One of the biggest attractions of the pop music world is following the spins of its wheel of fortune and watching where the golden arrow comes to rest. Each month brings a surprise or two, but when a deserving artist like Bonnie Raitt is suddenly, unexpectedly rewarded, one’s fascination in the whole hit-making process becomes rekindled.
Had I been asked three years ago to evaluate the chances of Ms. Raitt’s winning four Grammy Awards – for album of the year, best female pop vocalist, best female rock vocalist and best traditional blues recording – with an album that would sell over two million copies, I would have shaken my head and said impossible. Now the impossible has happened. By last week, as ”Have a Heart,” the third single from the album, rose to No. 57 on the singles chart in its third week, the album had jumped to No. 6 on Billboard’s pop album chart. Before the Grammies it had dropped as low as No. 119 after having peaked at No. 22 earlier last year.
Three years ago, I would have gone on to lament the injustice of the fact that Ms. Raitt, a first-rate folk-blues singer who exudes a special sort of true grit, never got the commercial recognition she deserved. When Capitol Records signed Ms. Raitt after her 15-year stint on Warner Bros., I imagined that even in the best of all possible worlds, the most a new album could sell would be about 300,000 copies.
Those 300,000 consumers would have been the remnants of the 40-year-old singer’s loyal college-educated baby-boomer fans from the 1970’s. Many might have first heard her in a folk club in a Cambridge, Mass., where she had come from Southern California to go to college. To many of those fans, Ms. Raitt has always seemed to be ”too good” a singer – too self-effacing, too subtle, too ”real” – to become major pop star.
Then last spring, her first Capitol album, ”Nick of Time,” was released. The record was not radically different from its nine Warner Bros. predecessors except for the fact that everything she has always done well came out sounding a little bit better. Where her previous albums had been flawed by her selections of mid-tempo rock-and-roll songs of dubious quality, the same kind of songs on ”Nick of Time” were stronger than on her earlier albums.
And the title song, one of two selections that she had written herself, addressed a sensitive subject – aging, the biological clock and intimations of mortality – with a tough-minded directness and lack of self-pity that no songwriter of her generation had brought to a subject that in the youth-obsessed world of rock seemed faintly taboo.
In the lyrics’ sharpest lines, Ms. Raitt sings matter-of-factly:
I see my folks are getting on and I watch their bodies change
I know they see the same in me and it makes us both feel strange
No matter how you tell yourself it’s what we all go through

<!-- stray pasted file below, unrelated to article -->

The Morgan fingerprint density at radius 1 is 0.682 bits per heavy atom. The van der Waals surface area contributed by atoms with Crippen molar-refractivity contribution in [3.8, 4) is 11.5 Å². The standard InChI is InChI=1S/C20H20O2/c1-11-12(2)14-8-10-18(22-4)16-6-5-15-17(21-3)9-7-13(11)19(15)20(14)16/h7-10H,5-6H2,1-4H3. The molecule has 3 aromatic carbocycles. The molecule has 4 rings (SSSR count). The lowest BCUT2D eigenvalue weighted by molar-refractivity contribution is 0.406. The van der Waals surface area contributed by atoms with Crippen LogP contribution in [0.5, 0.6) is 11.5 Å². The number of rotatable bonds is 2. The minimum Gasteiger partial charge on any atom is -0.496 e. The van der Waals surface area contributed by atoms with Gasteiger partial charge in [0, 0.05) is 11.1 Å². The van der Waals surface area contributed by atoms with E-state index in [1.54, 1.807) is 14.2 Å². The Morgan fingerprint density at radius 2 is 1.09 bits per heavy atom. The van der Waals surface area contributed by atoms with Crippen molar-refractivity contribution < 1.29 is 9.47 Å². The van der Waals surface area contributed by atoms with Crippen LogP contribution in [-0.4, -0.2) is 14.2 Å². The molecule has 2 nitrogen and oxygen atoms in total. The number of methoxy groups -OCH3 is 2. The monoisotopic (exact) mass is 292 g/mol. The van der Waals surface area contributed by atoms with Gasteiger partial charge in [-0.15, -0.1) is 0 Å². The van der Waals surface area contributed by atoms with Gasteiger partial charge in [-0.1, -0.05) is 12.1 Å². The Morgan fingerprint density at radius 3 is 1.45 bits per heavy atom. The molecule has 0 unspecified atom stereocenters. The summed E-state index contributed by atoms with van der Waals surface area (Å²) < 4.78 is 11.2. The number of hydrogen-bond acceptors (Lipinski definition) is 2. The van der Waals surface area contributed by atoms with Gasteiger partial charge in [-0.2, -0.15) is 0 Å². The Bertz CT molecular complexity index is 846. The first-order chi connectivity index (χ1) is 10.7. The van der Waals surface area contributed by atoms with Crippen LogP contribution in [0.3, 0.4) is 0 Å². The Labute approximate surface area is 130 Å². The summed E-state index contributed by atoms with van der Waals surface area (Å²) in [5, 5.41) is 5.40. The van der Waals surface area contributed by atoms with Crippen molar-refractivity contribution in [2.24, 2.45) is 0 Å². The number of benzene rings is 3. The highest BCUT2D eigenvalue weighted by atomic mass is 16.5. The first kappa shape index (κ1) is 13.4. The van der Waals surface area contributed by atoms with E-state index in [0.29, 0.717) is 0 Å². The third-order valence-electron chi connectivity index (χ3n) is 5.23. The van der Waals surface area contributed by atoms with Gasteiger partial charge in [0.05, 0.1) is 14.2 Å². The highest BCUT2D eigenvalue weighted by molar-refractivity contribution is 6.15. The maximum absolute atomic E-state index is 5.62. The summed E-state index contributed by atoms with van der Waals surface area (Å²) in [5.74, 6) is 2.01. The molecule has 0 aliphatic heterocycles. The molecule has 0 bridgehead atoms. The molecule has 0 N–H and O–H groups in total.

Those lines are pretty hard to take when they’re starin’ back at you.
”Nick of Time” ends with a leap of faith, as the singer professes gratitude for having found ”love in the nick of time.” In interviews, Ms. Raitt went out of her way to say that the ending of ”Nick of Time” was only half true. Though she hadn’t found a mate, she had recently become sober after years of overindulgence in alcohol and had discovered that for the first time in her life she didn’t feel that her personal happiness depended on being in a relationship.
The love that Ms. Raitt found was a healthy self-esteem. And listening to ”Nick of Time,” one can hear the increased solidity and strength of her singing and sense that at last she has become in her own mind someone close in spirit to the independent, self-determining persona she projects in concert and on records.
That personality has always been one of the more appealing female images in rock. Here was a show-business kid, the daughter of the Broadway singer John Raitt, who without thumbing her nose at her father’s world celebrated the American roots music that the pop-music establishment of earlier generations had either ignored or looked down on.
Furthermore, she did it with an exuberance, sincerity, intelligence and good humor that made her appear to embody her generation’s faith in the connection between personal freedom and rock-and-roll music. Where so many other singers of her generation studiously affected the mannerisms and accents of African-American blues and soul singers, Ms. Raitt didn’t parrot the black-is-hip attitude but instead applied her own plain-but-pretty delivery to a musical tradition she approached with humility.
In Sippie Wallace, the early blues singer whose music she steadfastly championed, Ms. Raitt also discovered an icon from the past whose bawdy songs of free-spirited female sexual independence fit right into the equal-rights ethos of the sensual 1970’s. And Ms. Raitt’s powerful, insinuating electric slide guitar playing bolstered her image as a gutsy, self-determining contemporary woman whose values were shaped by the music she performed. Implicitly feminist but not hostile to men and sexy in an unstudied casual way, she stood as a positive role model for a segment of the liberal, white baby-boom intelligentsia.